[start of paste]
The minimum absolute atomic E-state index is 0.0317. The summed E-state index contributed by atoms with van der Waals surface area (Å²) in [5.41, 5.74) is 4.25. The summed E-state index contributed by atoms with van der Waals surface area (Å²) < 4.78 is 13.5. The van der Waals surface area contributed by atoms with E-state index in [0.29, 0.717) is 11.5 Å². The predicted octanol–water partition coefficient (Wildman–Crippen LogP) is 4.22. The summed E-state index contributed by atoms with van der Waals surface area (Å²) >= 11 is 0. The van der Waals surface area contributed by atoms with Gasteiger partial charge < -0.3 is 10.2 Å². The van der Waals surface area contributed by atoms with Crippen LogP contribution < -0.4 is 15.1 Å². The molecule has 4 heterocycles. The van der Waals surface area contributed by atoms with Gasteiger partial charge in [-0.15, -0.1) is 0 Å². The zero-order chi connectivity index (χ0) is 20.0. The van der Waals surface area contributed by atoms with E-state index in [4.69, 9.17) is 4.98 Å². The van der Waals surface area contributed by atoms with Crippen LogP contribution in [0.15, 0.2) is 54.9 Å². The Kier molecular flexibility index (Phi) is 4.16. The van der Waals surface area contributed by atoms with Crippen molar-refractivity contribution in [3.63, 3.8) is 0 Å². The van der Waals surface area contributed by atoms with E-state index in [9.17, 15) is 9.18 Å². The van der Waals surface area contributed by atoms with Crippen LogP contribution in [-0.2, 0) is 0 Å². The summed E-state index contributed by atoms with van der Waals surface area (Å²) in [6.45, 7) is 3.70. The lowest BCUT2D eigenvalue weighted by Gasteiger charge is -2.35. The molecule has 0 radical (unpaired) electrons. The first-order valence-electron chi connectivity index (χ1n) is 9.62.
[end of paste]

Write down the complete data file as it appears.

The minimum absolute atomic E-state index is 0.0317. The summed E-state index contributed by atoms with van der Waals surface area (Å²) in [5.41, 5.74) is 4.25. The summed E-state index contributed by atoms with van der Waals surface area (Å²) < 4.78 is 13.5. The van der Waals surface area contributed by atoms with E-state index in [0.29, 0.717) is 11.5 Å². The predicted octanol–water partition coefficient (Wildman–Crippen LogP) is 4.22. The summed E-state index contributed by atoms with van der Waals surface area (Å²) >= 11 is 0. The van der Waals surface area contributed by atoms with Gasteiger partial charge < -0.3 is 10.2 Å². The van der Waals surface area contributed by atoms with Crippen LogP contribution < -0.4 is 15.1 Å². The molecule has 4 heterocycles. The van der Waals surface area contributed by atoms with Gasteiger partial charge in [-0.15, -0.1) is 0 Å². The zero-order chi connectivity index (χ0) is 20.0. The van der Waals surface area contributed by atoms with E-state index in [4.69, 9.17) is 4.98 Å². The van der Waals surface area contributed by atoms with Crippen LogP contribution in [0.15, 0.2) is 54.9 Å². The Kier molecular flexibility index (Phi) is 4.16. The van der Waals surface area contributed by atoms with Crippen molar-refractivity contribution in [3.63, 3.8) is 0 Å². The van der Waals surface area contributed by atoms with E-state index in [9.17, 15) is 9.18 Å². The van der Waals surface area contributed by atoms with Crippen LogP contribution in [-0.2, 0) is 0 Å². The summed E-state index contributed by atoms with van der Waals surface area (Å²) in [6.45, 7) is 3.70. The lowest BCUT2D eigenvalue weighted by Gasteiger charge is -2.35. The molecule has 0 radical (unpaired) electrons. The first-order valence-electron chi connectivity index (χ1n) is 9.62.